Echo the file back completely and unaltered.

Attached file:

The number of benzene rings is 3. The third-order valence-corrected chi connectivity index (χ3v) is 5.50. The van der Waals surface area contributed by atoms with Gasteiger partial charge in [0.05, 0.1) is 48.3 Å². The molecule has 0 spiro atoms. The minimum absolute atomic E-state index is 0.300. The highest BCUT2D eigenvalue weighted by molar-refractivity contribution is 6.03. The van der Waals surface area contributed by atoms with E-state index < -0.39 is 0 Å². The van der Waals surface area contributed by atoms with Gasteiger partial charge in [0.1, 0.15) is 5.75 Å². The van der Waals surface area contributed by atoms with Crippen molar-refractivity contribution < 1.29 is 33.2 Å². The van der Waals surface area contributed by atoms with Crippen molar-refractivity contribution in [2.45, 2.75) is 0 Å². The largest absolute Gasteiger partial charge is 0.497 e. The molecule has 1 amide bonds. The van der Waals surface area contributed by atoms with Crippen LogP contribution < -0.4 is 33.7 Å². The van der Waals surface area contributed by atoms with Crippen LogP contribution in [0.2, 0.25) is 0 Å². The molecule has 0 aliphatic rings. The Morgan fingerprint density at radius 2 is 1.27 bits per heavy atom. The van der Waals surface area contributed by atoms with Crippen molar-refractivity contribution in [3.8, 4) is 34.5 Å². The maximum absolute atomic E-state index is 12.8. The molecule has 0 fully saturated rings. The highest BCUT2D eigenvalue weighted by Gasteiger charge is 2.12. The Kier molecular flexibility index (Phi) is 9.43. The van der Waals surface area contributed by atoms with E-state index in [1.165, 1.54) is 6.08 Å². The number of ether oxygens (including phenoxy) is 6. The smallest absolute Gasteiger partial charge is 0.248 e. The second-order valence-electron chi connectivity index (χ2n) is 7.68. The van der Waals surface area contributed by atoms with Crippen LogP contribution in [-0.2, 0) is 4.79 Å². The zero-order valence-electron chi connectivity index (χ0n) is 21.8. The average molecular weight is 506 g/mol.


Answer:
The number of benzene rings is 3. The third-order valence-corrected chi connectivity index (χ3v) is 5.50. The van der Waals surface area contributed by atoms with Gasteiger partial charge in [0.05, 0.1) is 48.3 Å². The molecule has 0 spiro atoms. The minimum absolute atomic E-state index is 0.300. The highest BCUT2D eigenvalue weighted by molar-refractivity contribution is 6.03. The van der Waals surface area contributed by atoms with E-state index < -0.39 is 0 Å². The van der Waals surface area contributed by atoms with Gasteiger partial charge in [0.1, 0.15) is 5.75 Å². The van der Waals surface area contributed by atoms with Crippen molar-refractivity contribution < 1.29 is 33.2 Å². The van der Waals surface area contributed by atoms with Crippen molar-refractivity contribution in [2.45, 2.75) is 0 Å². The largest absolute Gasteiger partial charge is 0.497 e. The molecule has 1 amide bonds. The van der Waals surface area contributed by atoms with Crippen LogP contribution < -0.4 is 33.7 Å². The van der Waals surface area contributed by atoms with Crippen LogP contribution in [0.2, 0.25) is 0 Å². The molecule has 0 aliphatic rings. The Morgan fingerprint density at radius 2 is 1.27 bits per heavy atom. The van der Waals surface area contributed by atoms with Crippen molar-refractivity contribution in [3.8, 4) is 34.5 Å². The maximum absolute atomic E-state index is 12.8. The molecule has 0 fully saturated rings. The highest BCUT2D eigenvalue weighted by Gasteiger charge is 2.12. The Kier molecular flexibility index (Phi) is 9.43. The van der Waals surface area contributed by atoms with E-state index in [1.165, 1.54) is 6.08 Å². The number of ether oxygens (including phenoxy) is 6. The smallest absolute Gasteiger partial charge is 0.248 e. The second-order valence-electron chi connectivity index (χ2n) is 7.68. The van der Waals surface area contributed by atoms with Crippen LogP contribution in [-0.2, 0) is 4.79 Å². The zero-order valence-electron chi connectivity index (χ0n) is 21.8. The average molecular weight is 506 g/mol.